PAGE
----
Warts are small rough lumps or growths on your skin. They are known as verrucas when they are on your feet.
Warts are very common and are usually harmless.
Warts can be rounded or flat and appear as a single wart or in cluster. Some can be itchy or painful.
They can appear on different parts of your body.
They are caused by strains of the human papillomavirus (HPV).
Warts usually go away without treatment, but treatments are available if they are painful, spreading or you don’t like they way they look.
What are the different types of warts?
There are different types of warts. These look different and appear on different parts of your body.
Common types of warts include:
1-Common warts are usually found on the backs of your fingers or toes, around your nails and on your knees. They sometimes look like a tiny cauliflower.
2-Verrucas or plantar warts are found on the soles of your feet. They grow into your foot and can be quite painful when you stand or walk.
3-Plane warts have a flat surface. They are often found in clusters and tend to appear in a line. They are most commonly found on your face, hands and shins.
4-Filiform warts are on a long stalk like a finger or thread. They commonly appear on your face.
What causes warts?
Warts are caused by different strains of the human papillomavirus (HPV). The strains of HPV that cause harmless warts on your hands, legs or feet are different to those that cause genital warts and cervical cancer.
Warts happen when HPV virus infects the top layer of your skin and causes your skin cells to grow very fast. Sometimes just one or two warts develop on your skin. They may also grow in a cluster of several warts in the same area.
How are warts diagnosed?
Warts can be diagnosed by just looking at your skin and feeling it. Tests are not usually needed. Occasionally a sample of your skin may be taken for testing if your doctor your doctor is concerned about another cause for your symptoms.
How are warts treated?
Warts are usually harmless and go away without treatment but it may take months or years. For example, in children, half of warts disappear without treatment within 6 months, and 90% (9 in 10) are gone within 2 years. If your warts don’t cause any problems, you don’t need to treat them.
Some of the treatments used to treat warts include:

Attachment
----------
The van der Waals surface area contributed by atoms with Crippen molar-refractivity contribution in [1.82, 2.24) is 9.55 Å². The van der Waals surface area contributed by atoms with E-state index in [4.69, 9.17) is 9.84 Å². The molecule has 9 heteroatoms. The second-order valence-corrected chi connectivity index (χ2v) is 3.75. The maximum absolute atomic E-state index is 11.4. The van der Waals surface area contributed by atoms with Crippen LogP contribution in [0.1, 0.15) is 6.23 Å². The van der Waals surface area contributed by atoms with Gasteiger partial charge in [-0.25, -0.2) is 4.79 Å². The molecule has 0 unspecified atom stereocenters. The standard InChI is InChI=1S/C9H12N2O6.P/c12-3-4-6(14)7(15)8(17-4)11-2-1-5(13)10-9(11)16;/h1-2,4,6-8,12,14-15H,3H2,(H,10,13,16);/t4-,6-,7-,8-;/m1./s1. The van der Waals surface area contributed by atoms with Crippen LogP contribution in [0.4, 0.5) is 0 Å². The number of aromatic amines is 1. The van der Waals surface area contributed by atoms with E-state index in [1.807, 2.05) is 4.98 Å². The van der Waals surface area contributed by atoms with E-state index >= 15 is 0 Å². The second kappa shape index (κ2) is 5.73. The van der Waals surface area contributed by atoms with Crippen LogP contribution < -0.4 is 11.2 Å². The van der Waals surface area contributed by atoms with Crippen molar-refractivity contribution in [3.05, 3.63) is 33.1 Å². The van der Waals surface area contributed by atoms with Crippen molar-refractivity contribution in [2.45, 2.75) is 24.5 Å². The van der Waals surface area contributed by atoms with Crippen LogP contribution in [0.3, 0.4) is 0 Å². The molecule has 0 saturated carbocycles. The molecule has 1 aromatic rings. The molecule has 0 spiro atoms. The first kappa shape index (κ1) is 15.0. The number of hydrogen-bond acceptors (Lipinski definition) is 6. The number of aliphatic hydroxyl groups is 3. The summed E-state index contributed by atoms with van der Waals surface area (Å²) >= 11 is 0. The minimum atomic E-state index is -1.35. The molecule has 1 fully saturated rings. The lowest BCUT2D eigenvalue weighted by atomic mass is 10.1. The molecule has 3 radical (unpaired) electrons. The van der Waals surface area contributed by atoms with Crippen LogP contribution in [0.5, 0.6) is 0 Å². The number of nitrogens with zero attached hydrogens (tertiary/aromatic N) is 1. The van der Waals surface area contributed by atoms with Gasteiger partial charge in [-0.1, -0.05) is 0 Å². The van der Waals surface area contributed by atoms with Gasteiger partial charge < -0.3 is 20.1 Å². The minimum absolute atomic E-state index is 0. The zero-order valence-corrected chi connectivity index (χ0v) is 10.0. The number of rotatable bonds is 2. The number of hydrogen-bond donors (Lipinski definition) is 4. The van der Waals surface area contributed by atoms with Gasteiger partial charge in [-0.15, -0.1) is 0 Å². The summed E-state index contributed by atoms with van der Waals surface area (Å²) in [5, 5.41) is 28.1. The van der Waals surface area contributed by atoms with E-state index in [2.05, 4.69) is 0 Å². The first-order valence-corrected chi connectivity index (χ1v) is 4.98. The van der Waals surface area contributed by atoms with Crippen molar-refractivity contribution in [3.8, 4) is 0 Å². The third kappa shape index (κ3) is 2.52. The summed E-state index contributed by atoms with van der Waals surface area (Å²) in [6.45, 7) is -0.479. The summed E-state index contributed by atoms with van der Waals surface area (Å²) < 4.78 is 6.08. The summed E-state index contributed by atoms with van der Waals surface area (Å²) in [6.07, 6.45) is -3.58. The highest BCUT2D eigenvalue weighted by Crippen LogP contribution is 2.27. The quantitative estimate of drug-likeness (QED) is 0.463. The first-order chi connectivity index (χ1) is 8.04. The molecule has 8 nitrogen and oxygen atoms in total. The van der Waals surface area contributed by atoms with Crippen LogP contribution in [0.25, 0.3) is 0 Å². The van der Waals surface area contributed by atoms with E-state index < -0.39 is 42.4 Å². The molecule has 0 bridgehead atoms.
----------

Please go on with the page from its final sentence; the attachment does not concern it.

-Topical paints or gels Topical treatment includes wart paints, pastes, or patches containing salicylic acid, podophyllin, or similar compounds, which work by removing the surface skin cells
-Cryotherapy or freezing treatment
This is when liquid nitrogen is sprayed or applied to the wart. Liquid nitrogen is very cold and the freezing and thawing destroys the wart. It is normally repeated every 2–3 weeks.
About 70% (7 out of every 10) of warts improve after 3–4 months of regular freezing.
– Electrosurgery:Electrosurgery (curettage and cautery) has been used for large and resistant warts. Under local anaesthetic, the growth is pared away and the base burned.
-Laser vaporisation treatment may be helpful. These treatments are usually done by specialists and only if other options have failed.
How can I prevent warts?
Warts are not very contagious, but they can be spread by close contact with someone who has them. The HPV virus can also be passed on to someone else by touching shared objects or surfaces, such as the area surrounding a swimming pool or shower, towels, razors or other personal items. If you already have warts they can spread by scratching or touching the wart and then touching a different body area.
Anal warts are believed to be caused by the human papilloma virus, which is relatively contagious. The virus can be transmitted from person to person, almost always by direct contact.
Do these warts always need to be removed?
Yes. If they are not removed, the warts generally grow larger and become more and more numerous. In addition, there is evidence that these warts can become cancerous if left untreated for a long time.
What treatments are available
The major form of treatment involves more rapid destruction of the warts by freezing using a cryosurgery technique.
Warts inside the anal canal usually are suitable for treatment by cryosurgery.
Will a single treatment cure the problem?
Not in most cases, unfortunately. Even with cryosurgery and surgical treatments that immediately destroy existing warts, many patients develop new warts after treatment. This occurs because the viruses that cause the warts can live under the surface of the skin, allowing the skin to appear normal for up to six months or longer before another wart develops.
As new warts develop, they usually can be treated in the dermatologists’ office, using the cryosurgery procedure as new warts become smaller and less numerous.
Sometimes new warts develop so rapidly that office treatment would be quite uncomfortable if all were removed at the same time. In these situations, a second, and occasionally third outpatient surgical visit may be recommended.
Is treatment usually continued?
Follow-up visits are necessary for some months after the last wart is observed to be certain that no more warts occur from viruses living in the cells of skin.